The Golf Course is divided into different parts with different levels of difficulty. The basic parts are: The Tee-box, the Fairway, and the green.
Your aim in the tee box is to get your ball as close to the green as possible or in the fairway. From the fairway, you hit your ball towards the green and putt into the Hole.
Unfortunately, the ball often chooses a more roundabout way to get there. So on occasion, you may find yourself in “uncharted territory”.
Some parts of the course have their own rules, like hazards.
Tee box or teeing ground
The Tee Shot is the first shot you take from a closely mown flat area, often on a mount. Each hole has more than one tee box. The color of the markers on the tee box indicate which one you’re playing from.You can tee up your ball anywhere between the 2 markers and up to 2 club lengths behind them (you can be standing outside this area).
A stretch of closely mowed grass that extends, often in patches, from the tee to the green. Hitting your ball from the fairway is easier, because there’s no long grass to interfere with your shot. The clubs called FAIRWAY WOODS are used for long shots off the fairway. Fairway woods include the Two (rarely used today), Three, Four and Five-woods. A curve in the fairway is called a dog leg left or right.
Colored markers indicate the distance you have left to get to the green. At Moree we have the yellow pegs indicating 150 metres and red markers to indicate the 100 metres.
Putting surface with ultra short grass that surrounds the hole. Greens vary greatly in size and undulation. “Reading the green” is a real art which means figuring out which way the ball will turn on the slopes, breaking away from or towards the cup. The type of grass used, the time of day and the presence of water around the green will all have an inpact on your line of putting.
Once your ball is on the green, remove the flag stick before playing your next shot. Otherwise letting your ball hit the pin will cost you a 2-stroke penalty. Some courses will use different colored flags to indicate whether the hole is in the front, middle or back of the green.
The parts of the golf course that are surrounding the fairways, the grass is kept higher and is less groomed than on the fairway or green. The rough is harder to play from, because the longer grass gets caught between the club face and the ball.
In “deep” rough, it is recommended to use a higher lofted club to get out of it, even if that means giving up some distance.
The Hazards make Golf a challenging game by inserting difficult obstacles, Water hazards, Bunkers or Sand traps. The hazards are the most feared parts of the golf course because they add strokes to your score.
- Water hazard: marked by Yellow Stakes – is a body of water situated between you and the green. In other words, your ball has to cross the water to get to the green. If your ball end up in a water hazard, you can either.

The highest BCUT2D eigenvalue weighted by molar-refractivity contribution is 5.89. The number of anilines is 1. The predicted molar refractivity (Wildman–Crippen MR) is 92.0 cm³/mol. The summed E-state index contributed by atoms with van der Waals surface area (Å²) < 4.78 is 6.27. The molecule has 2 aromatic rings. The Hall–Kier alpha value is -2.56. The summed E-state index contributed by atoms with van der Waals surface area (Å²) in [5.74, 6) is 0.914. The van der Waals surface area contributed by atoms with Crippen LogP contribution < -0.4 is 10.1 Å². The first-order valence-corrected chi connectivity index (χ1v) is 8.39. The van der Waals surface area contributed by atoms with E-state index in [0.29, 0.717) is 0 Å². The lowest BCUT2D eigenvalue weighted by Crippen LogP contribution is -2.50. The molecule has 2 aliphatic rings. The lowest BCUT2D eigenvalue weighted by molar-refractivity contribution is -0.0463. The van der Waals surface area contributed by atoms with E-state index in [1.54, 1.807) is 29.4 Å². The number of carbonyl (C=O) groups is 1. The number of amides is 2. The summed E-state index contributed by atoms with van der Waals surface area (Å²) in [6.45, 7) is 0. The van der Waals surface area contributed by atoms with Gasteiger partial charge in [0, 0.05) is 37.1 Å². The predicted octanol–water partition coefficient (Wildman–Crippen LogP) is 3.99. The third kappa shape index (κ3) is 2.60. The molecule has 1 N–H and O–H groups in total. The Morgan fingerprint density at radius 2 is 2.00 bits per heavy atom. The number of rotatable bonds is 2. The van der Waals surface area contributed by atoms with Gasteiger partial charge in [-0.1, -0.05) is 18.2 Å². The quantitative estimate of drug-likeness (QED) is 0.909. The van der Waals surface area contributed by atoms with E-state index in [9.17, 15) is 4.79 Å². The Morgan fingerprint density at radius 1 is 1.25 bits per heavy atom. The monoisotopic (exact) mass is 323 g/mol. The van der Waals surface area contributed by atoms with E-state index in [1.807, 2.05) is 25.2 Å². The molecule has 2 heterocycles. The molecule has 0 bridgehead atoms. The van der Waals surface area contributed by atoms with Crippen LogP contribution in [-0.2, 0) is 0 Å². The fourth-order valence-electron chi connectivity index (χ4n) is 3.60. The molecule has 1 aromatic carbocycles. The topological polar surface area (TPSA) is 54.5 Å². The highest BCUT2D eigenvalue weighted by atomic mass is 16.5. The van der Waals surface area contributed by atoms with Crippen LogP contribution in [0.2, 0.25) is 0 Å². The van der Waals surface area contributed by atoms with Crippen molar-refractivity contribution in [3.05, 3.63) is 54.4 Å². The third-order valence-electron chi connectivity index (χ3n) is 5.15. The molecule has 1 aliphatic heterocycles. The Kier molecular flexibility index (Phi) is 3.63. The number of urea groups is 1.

- replay the shot from its last position or
- drop the ball as far back as you like on the line that extends from the pin through the point where your ball crossed in to the water.
- in both cases, a penalty stroke is added.
- Lateral water hazard: marked by red stakes – is a body of water that borders the hole you are playing. In other words, your ball does not cross the water to get to the hole. If your ball ends up in a lateral water hazard, you can either.
- Replay the shot from its last position or
- drop the ball within 2 club-lengths (but not nearer the hole) of the point where the ball last crossed the hazard or
- drop the ball within 2 club-lengths of a point on the opposite side of the hazard at an equal distance from the hole.
- Again a penalty stroke is added in all cases.
- Fairway bunker: is not marked by stakes. It is an indentation or pit in the fairway, filled with sand. No penalty strokes are added to the score.
- Greenside bunker: sand trap in the immediate surrounding of the green. Playing from this hazard requires a sand wedge and a different set up.
The same rule applies for shots from all hazards: you can not set down your club behind the ball before taking the shot. Grounding the club in a hazard would be considered “testing the conditions” and therefore incur a 2-stroke penalty.
Out of Bounds
It is necessary for the Committee to introduce a Local Rule clarifying the boundaries of our Golf Course. The boundaries of the Moree golf course are marked by white stakes.
“Out of Bounds” (Rule 27-1)
The penalty for hitting out of bounds is “stroke and distance”, which means you need to replay your shot from the same spot and add a penalty stroke.
Ground Under Repair
This includes any part of the course so marked by order of the Committee deeming parts of the golf course not fit for play. When a bunker has to be reworked, the sprinkler system needs fixing or part of the fairway is being restored, the area will be marked by a GUR sign.
(Rule 25-1) All areas encircled by white lines are ground under repair.
A ball that ends up in ground under repair can be dropped outside the marked area no nearer the hole and without penalty.